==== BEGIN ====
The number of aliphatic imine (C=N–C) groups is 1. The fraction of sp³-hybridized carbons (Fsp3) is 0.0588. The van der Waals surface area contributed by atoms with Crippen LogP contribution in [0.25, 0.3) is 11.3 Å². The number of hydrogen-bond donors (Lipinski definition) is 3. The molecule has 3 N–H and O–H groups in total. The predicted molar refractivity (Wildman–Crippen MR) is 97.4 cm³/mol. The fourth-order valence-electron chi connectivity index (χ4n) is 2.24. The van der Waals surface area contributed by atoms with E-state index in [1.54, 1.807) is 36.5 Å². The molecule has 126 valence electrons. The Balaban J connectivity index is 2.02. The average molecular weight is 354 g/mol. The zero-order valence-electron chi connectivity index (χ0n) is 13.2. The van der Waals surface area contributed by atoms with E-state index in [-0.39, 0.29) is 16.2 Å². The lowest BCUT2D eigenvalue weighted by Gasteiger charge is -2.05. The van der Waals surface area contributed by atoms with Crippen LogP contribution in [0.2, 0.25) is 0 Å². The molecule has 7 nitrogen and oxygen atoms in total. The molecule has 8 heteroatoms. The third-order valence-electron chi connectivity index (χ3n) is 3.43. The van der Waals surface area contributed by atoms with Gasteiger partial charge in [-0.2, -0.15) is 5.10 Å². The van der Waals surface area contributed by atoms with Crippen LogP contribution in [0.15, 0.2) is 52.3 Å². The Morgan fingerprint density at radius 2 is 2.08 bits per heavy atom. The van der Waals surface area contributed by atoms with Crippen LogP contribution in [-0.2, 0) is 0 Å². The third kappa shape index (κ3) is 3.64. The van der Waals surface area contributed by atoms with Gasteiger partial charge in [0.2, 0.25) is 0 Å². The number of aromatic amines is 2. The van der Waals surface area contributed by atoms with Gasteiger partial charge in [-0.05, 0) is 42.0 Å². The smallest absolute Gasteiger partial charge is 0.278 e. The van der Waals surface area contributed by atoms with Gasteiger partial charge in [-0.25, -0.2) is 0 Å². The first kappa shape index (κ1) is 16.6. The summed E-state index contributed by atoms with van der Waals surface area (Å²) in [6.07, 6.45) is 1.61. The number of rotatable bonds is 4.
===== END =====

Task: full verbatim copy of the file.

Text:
The number of aliphatic imine (C=N–C) groups is 1. The fraction of sp³-hybridized carbons (Fsp3) is 0.0588. The van der Waals surface area contributed by atoms with Crippen LogP contribution in [0.25, 0.3) is 11.3 Å². The number of hydrogen-bond donors (Lipinski definition) is 3. The molecule has 3 N–H and O–H groups in total. The predicted molar refractivity (Wildman–Crippen MR) is 97.4 cm³/mol. The fourth-order valence-electron chi connectivity index (χ4n) is 2.24. The van der Waals surface area contributed by atoms with E-state index in [1.54, 1.807) is 36.5 Å². The molecule has 126 valence electrons. The Balaban J connectivity index is 2.02. The average molecular weight is 354 g/mol. The zero-order valence-electron chi connectivity index (χ0n) is 13.2. The van der Waals surface area contributed by atoms with E-state index in [-0.39, 0.29) is 16.2 Å². The lowest BCUT2D eigenvalue weighted by Gasteiger charge is -2.05. The van der Waals surface area contributed by atoms with Crippen LogP contribution in [0.2, 0.25) is 0 Å². The molecule has 7 nitrogen and oxygen atoms in total. The molecule has 8 heteroatoms. The third-order valence-electron chi connectivity index (χ3n) is 3.43. The van der Waals surface area contributed by atoms with Gasteiger partial charge in [-0.2, -0.15) is 5.10 Å². The van der Waals surface area contributed by atoms with Crippen LogP contribution in [0.15, 0.2) is 52.3 Å². The Morgan fingerprint density at radius 2 is 2.08 bits per heavy atom. The van der Waals surface area contributed by atoms with Crippen LogP contribution in [-0.2, 0) is 0 Å². The third kappa shape index (κ3) is 3.64. The van der Waals surface area contributed by atoms with Gasteiger partial charge in [0.2, 0.25) is 0 Å². The number of aromatic amines is 2. The van der Waals surface area contributed by atoms with Gasteiger partial charge in [-0.05, 0) is 42.0 Å². The smallest absolute Gasteiger partial charge is 0.278 e. The van der Waals surface area contributed by atoms with Gasteiger partial charge in [-0.25, -0.2) is 0 Å². The first kappa shape index (κ1) is 16.6. The summed E-state index contributed by atoms with van der Waals surface area (Å²) in [6.07, 6.45) is 1.61. The number of rotatable bonds is 4.